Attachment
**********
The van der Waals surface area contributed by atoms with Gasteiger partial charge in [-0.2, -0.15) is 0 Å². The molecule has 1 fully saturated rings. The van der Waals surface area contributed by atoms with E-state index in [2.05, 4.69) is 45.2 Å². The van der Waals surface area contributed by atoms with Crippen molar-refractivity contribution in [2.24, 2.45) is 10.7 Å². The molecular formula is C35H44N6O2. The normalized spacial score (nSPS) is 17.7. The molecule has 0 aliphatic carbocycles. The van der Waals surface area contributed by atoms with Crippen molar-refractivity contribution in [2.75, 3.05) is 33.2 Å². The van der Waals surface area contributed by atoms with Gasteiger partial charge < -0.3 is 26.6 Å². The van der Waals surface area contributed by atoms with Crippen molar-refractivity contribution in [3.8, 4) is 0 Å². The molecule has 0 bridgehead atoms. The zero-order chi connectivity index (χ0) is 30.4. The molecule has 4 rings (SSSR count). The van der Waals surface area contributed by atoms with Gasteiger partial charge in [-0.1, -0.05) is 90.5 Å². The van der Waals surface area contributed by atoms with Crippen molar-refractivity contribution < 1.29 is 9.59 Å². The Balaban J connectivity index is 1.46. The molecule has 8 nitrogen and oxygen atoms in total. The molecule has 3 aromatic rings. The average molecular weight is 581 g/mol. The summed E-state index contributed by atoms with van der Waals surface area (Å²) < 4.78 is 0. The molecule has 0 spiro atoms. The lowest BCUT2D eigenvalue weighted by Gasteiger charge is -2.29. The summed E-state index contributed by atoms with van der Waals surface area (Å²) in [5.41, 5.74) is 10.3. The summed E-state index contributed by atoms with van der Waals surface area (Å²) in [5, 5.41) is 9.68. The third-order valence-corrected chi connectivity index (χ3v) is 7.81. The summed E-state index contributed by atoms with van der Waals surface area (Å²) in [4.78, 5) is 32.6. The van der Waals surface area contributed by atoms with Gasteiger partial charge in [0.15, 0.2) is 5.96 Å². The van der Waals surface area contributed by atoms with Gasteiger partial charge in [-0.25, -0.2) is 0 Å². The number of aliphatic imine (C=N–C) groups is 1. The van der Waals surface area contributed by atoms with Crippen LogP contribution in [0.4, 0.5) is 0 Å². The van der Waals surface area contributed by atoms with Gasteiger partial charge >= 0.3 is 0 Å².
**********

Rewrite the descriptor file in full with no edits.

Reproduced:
The van der Waals surface area contributed by atoms with Gasteiger partial charge in [-0.2, -0.15) is 0 Å². The molecule has 1 fully saturated rings. The van der Waals surface area contributed by atoms with E-state index in [2.05, 4.69) is 45.2 Å². The van der Waals surface area contributed by atoms with Crippen molar-refractivity contribution in [2.24, 2.45) is 10.7 Å². The molecular formula is C35H44N6O2. The normalized spacial score (nSPS) is 17.7. The molecule has 0 aliphatic carbocycles. The van der Waals surface area contributed by atoms with Crippen molar-refractivity contribution in [2.75, 3.05) is 33.2 Å². The van der Waals surface area contributed by atoms with Gasteiger partial charge < -0.3 is 26.6 Å². The van der Waals surface area contributed by atoms with Crippen molar-refractivity contribution in [3.8, 4) is 0 Å². The molecule has 0 bridgehead atoms. The zero-order chi connectivity index (χ0) is 30.4. The molecule has 4 rings (SSSR count). The van der Waals surface area contributed by atoms with Gasteiger partial charge in [-0.1, -0.05) is 90.5 Å². The van der Waals surface area contributed by atoms with Crippen molar-refractivity contribution < 1.29 is 9.59 Å². The Balaban J connectivity index is 1.46. The molecule has 8 nitrogen and oxygen atoms in total. The molecule has 3 aromatic rings. The average molecular weight is 581 g/mol. The summed E-state index contributed by atoms with van der Waals surface area (Å²) < 4.78 is 0. The molecule has 0 spiro atoms. The lowest BCUT2D eigenvalue weighted by Gasteiger charge is -2.29. The summed E-state index contributed by atoms with van der Waals surface area (Å²) in [5.41, 5.74) is 10.3. The summed E-state index contributed by atoms with van der Waals surface area (Å²) in [5, 5.41) is 9.68. The third-order valence-corrected chi connectivity index (χ3v) is 7.81. The summed E-state index contributed by atoms with van der Waals surface area (Å²) in [4.78, 5) is 32.6. The van der Waals surface area contributed by atoms with Gasteiger partial charge in [0.15, 0.2) is 5.96 Å². The van der Waals surface area contributed by atoms with Gasteiger partial charge in [-0.25, -0.2) is 0 Å². The number of aliphatic imine (C=N–C) groups is 1. The van der Waals surface area contributed by atoms with Crippen LogP contribution in [0.4, 0.5) is 0 Å². The van der Waals surface area contributed by atoms with Gasteiger partial charge >= 0.3 is 0 Å².